Support VSSA Advertisers

Monday, April 23, 2018

Will the Focus on Guns Hurt Democrats in Mid-terms

A poll released last week seems to indicate that the extreme focus on guns has hurt Democrats as they seek to take control of the House and Senate in November's mid-term election.  The Washington Post has the story:
The poll finds that the gap between support for Democratic vs. Republican House candidates has dropped by more than half since the beginning of the year. At the same time, there has been a slight increase in President Trump’s approval rating, although it remains low. Measures of partisan enthusiasm paint a more mixed picture of the electorate in comparison with signs of Democratic intensity displayed in many recent special elections.

One potentially new factor in the mix of midterm issues is gun policy, which has emerged as a major voter consideration two months after the mass shooting at Marjory Stoneman Douglas High School in Parkland, Fla. More than 4 in 10 registered voters say it is extremely important that ­candidates share their views on gun issues. Fewer voters say it is critical that candidates share their views on Trump or House Minority Leader Nancy Pelosi (D-Calif.), leaders who are most likely to be targets in partisan messaging this fall.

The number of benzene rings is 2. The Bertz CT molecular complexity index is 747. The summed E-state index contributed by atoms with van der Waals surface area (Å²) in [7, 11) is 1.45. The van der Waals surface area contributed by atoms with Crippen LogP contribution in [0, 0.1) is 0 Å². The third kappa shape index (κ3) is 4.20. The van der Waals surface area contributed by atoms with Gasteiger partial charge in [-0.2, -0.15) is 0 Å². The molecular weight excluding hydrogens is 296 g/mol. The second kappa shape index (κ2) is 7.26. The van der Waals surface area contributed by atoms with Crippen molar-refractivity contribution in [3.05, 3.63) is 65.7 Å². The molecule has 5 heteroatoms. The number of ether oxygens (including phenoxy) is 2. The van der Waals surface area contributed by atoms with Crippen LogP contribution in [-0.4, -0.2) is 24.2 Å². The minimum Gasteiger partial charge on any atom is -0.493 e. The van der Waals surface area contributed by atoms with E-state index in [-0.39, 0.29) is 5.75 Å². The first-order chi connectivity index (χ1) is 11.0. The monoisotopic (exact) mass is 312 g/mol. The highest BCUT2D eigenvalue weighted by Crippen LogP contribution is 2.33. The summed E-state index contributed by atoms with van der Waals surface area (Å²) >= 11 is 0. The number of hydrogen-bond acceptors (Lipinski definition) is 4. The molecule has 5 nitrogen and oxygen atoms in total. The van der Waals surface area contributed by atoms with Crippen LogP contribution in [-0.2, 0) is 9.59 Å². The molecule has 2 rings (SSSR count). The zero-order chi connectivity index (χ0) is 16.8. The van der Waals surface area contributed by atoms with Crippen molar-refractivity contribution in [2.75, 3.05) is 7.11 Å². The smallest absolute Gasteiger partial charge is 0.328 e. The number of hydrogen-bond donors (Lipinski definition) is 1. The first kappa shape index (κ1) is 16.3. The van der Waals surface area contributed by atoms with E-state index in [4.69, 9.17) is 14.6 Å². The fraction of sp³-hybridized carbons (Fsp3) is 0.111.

According to the Post, white voters are responsible for closing the gap.
The survey shows the GOP making a more pronounced shift among white voters, who now prefer Republicans by a 14-point margin over Democrats, up from five points in January. Republicans lead by 60 percent to 31 percent among white voters without college degrees, slightly larger than an 18-point GOP advantage three months ago.
Sebastian at Shall Not Be Questioned posed the rhetorical question "what issue could that demographic possibly care about that could account for this?"

The Post noted that the renewed gun-control debate is a "wild card" in the midterm election. Several polls have shown increased support for restrictions aimed at curbing violence involving firearms following February’s Parkland school shooting.  But as is usually the case, support for gun control jumps after events like Parkland, then subside.  The same is true this time as a new Gallup Poll shows that those mentioning gun control as the most important issue facing the country has dropped by over half in April.  Gun control however still continues to be one of the highest-ranked issues named by Americans -- ranking fourth behind dissatisfaction with government, immigration and race relations.

Seven months is an eternity in politics.  Much can change between now and November.  The best way to make sure that the gun ban lobby does not win in November is to get active for pro-rights candidates in this year's campaign.

No comments: